Situated on the northern outskirts of Brussels, between the royal estates of Laeken and Stuyvenbergh, and the chaussée romaine, the former Osseghem plateau consisted of meadows and fields during the nineteenth century.
From 1889 onwards, King Léopold II, whose wish it was to enhance the surroundings of the royal palace by the urbanisation of this plateau, undertook a vast program of land purchases, to the point that within twenty years, he had acquired a vast domain of 200 hectares, which he left to the Belgian state on his death in 1909.
While the Atomium remains the main attraction of what is known as the Heysel plateau, a number of other substantial activities have been developed there since 1936: exhibition halls, a congress centre, a leisure and tourist centre, a cinema complex, a planetarium, a stadium, sports grounds, green spaces and restaurants are all there for the greater enjoyment of visitors.
The Universal Exhibition, inaugurated on 27th April 1935, was certainly the starting point for this development. 20 million people visited the 150 hectares of gardens, ponds, buildings and pavilions sponsored by more than twenty different countries. At night, the area was lit up like an illuminated fairyland with the added enchantment of numerous firework displays.
Twenty years later, the International Exhibition of 1958 confirmed the hosting capacity of this site, enabling almost forty million visitors to view the technical and scientific progress of the modern world in an atmosphere of optimism and enjoyment. The general layout of the exhibition centred on the Atomium, an imposing structure, and comprised six separate sectors spread out over 200 hectares.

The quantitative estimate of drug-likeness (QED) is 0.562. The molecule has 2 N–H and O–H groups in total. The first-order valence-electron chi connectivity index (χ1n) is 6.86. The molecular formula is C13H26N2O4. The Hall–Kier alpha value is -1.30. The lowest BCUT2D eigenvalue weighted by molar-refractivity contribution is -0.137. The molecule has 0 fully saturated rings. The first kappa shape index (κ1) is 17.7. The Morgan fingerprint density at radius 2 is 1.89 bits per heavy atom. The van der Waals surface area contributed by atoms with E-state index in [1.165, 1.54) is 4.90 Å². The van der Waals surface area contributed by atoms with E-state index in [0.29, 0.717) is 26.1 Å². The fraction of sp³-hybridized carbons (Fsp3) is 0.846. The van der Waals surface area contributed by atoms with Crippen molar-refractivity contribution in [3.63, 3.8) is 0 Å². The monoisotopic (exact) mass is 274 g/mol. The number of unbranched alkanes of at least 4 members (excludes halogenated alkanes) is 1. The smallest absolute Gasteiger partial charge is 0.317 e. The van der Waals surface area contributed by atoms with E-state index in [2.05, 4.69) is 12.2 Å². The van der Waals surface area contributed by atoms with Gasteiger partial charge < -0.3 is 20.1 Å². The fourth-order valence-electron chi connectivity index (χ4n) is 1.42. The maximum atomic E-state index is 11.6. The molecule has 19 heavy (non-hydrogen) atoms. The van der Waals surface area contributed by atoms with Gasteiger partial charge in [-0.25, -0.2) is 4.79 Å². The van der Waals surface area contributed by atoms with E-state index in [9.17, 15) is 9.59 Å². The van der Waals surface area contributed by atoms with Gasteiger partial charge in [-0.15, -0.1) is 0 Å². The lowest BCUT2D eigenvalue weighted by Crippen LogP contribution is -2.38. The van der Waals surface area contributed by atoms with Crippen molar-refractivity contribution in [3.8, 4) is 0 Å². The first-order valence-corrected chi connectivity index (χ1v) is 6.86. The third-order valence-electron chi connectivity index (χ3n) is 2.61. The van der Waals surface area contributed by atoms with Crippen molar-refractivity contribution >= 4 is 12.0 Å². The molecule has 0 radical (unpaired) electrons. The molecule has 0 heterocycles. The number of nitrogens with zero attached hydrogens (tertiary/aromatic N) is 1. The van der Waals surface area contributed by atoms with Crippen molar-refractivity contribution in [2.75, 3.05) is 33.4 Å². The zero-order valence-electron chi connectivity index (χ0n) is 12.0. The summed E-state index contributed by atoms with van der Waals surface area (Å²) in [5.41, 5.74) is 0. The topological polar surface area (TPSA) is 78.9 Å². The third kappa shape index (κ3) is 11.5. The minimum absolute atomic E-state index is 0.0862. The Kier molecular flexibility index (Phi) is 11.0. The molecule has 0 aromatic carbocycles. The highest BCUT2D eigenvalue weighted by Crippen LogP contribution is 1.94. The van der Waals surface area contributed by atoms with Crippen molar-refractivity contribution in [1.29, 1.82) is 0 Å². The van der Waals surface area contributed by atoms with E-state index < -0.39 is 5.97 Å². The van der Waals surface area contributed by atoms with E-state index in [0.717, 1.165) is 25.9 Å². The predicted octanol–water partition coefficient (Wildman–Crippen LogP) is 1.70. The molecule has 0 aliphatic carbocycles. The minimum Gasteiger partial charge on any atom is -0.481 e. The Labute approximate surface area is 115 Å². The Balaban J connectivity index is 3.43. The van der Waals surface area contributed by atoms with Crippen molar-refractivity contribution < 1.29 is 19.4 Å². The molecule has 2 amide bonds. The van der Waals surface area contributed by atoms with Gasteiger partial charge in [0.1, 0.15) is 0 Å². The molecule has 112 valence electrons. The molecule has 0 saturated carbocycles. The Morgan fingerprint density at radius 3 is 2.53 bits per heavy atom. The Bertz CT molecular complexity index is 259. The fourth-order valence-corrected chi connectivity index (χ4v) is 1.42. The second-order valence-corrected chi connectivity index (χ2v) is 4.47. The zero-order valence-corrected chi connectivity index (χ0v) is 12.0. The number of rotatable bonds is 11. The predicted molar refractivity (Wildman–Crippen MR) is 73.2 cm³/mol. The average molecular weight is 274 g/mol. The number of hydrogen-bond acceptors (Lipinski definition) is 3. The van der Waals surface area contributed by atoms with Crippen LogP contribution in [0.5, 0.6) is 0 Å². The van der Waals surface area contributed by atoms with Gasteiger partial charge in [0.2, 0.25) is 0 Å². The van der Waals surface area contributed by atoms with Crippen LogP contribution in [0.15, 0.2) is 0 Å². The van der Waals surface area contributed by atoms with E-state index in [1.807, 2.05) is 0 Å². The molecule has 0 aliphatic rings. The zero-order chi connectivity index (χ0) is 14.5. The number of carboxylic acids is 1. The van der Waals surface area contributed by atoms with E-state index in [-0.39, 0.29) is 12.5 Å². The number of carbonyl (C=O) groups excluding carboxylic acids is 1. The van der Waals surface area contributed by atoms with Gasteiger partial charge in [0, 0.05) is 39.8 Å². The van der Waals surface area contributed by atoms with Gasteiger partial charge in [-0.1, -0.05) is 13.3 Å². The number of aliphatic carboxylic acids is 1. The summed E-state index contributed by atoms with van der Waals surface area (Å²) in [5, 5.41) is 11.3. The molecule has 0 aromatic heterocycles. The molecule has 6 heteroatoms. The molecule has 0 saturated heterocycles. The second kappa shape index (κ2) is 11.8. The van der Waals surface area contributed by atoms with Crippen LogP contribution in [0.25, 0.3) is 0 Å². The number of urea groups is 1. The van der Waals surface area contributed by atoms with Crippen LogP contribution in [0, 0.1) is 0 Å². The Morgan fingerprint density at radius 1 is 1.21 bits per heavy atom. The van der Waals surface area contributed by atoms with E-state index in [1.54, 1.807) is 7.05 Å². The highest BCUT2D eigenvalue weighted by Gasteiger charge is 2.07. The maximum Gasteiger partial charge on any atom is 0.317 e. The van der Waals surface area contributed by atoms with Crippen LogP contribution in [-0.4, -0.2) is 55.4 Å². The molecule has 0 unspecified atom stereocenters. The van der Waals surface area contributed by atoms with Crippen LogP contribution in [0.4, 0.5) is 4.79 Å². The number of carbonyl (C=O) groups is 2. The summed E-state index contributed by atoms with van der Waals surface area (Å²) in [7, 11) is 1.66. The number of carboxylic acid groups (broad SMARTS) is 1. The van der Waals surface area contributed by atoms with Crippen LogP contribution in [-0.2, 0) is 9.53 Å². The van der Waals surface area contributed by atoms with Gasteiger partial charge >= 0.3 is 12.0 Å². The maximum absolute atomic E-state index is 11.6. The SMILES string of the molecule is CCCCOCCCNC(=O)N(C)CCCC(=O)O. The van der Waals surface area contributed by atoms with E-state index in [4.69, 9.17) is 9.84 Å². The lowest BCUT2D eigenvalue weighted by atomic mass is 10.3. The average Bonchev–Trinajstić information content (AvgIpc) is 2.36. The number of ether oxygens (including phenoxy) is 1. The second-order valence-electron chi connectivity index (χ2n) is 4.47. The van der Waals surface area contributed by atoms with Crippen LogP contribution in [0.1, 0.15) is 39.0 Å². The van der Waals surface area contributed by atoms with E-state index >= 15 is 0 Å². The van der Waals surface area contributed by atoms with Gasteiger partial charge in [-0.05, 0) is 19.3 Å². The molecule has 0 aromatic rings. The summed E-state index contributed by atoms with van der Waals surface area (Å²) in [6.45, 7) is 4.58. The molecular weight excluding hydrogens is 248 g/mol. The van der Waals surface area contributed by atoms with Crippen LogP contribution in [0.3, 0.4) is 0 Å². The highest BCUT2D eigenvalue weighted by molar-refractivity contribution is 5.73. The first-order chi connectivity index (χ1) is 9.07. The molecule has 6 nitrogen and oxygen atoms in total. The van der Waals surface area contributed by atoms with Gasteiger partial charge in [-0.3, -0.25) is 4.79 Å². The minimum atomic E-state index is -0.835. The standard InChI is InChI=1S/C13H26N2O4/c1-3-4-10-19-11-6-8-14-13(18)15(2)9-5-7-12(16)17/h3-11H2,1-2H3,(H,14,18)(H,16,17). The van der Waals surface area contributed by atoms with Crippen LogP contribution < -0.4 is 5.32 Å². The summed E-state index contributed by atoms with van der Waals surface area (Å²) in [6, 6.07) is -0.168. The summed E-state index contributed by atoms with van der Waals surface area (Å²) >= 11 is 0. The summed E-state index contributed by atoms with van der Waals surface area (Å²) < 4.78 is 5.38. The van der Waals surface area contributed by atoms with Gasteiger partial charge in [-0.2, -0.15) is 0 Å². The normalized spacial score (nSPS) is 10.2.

Designed by the engineer André Waterkeyn for the International Exhibition of Brussels, that took place here in 1958, the Atomium is a structure that is half way between sculpture and architecture, symbolising a crystallised molecule of iron by the scale of its atoms, magnified 150 thousand million times.
Throughout the ages, man has sought to give architectural expression to his desire for height; towers, pyramids, belfries, cathedrals,…
The Atomium, in particular, embodies the audacity of an epoch that seeks to confront the destiny of man with scientific discovery.
The nine large spheres joined by tubes which comprise the Atomium, are arranged in the configuration of a central cubic system. These spheres, with a diameter of 18 metres, were fitted out by the architects André and Jean Polak.
Made entirely of steel clad with aluminium, the structure, at a hight of 102 metres and standing on three enormous bipods, dominates the Heysel plateau.
The Atomium was not intended to survive the Exhibition of 1958. Its popularity and success, however, ensured its place as a major landmark on the Brussels skyline.
Today, the condition of the Atomium requires renovation work. This will start in 2003, thanks to aid from the federal state of Belgium, in collaboration the Region of Brussels Capital and the City of Brussels.
Now the Atomium is under renovation. It will open again on the end of 2005.